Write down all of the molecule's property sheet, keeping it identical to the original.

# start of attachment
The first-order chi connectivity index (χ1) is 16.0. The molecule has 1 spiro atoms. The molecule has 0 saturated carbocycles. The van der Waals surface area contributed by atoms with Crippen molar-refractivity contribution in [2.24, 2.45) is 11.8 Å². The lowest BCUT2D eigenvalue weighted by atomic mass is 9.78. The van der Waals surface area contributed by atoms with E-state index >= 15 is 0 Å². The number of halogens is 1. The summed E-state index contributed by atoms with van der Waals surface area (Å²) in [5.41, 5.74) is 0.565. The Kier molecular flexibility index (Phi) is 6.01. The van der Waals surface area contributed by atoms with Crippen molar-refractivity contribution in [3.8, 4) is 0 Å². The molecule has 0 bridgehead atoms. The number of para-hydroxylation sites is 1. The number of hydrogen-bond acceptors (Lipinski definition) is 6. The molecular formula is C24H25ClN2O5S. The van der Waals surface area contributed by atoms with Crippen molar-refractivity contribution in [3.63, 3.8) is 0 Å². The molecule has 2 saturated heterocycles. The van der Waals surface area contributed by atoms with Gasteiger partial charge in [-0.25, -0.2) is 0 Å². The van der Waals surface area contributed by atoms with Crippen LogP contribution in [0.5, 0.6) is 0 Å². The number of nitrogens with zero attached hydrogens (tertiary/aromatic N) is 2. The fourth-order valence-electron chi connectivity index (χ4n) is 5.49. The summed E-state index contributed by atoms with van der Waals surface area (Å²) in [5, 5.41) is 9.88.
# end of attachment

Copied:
The first-order chi connectivity index (χ1) is 16.0. The molecule has 1 spiro atoms. The molecule has 0 saturated carbocycles. The van der Waals surface area contributed by atoms with Crippen molar-refractivity contribution in [2.24, 2.45) is 11.8 Å². The lowest BCUT2D eigenvalue weighted by atomic mass is 9.78. The van der Waals surface area contributed by atoms with E-state index >= 15 is 0 Å². The number of halogens is 1. The summed E-state index contributed by atoms with van der Waals surface area (Å²) in [5.41, 5.74) is 0.565. The Kier molecular flexibility index (Phi) is 6.01. The van der Waals surface area contributed by atoms with Crippen molar-refractivity contribution in [3.8, 4) is 0 Å². The molecule has 0 bridgehead atoms. The number of para-hydroxylation sites is 1. The number of hydrogen-bond acceptors (Lipinski definition) is 6. The molecular formula is C24H25ClN2O5S. The van der Waals surface area contributed by atoms with Crippen molar-refractivity contribution in [3.63, 3.8) is 0 Å². The molecule has 2 saturated heterocycles. The van der Waals surface area contributed by atoms with Gasteiger partial charge in [-0.25, -0.2) is 0 Å². The van der Waals surface area contributed by atoms with Crippen LogP contribution in [0.5, 0.6) is 0 Å². The number of nitrogens with zero attached hydrogens (tertiary/aromatic N) is 2. The fourth-order valence-electron chi connectivity index (χ4n) is 5.49. The summed E-state index contributed by atoms with van der Waals surface area (Å²) in [5, 5.41) is 9.88.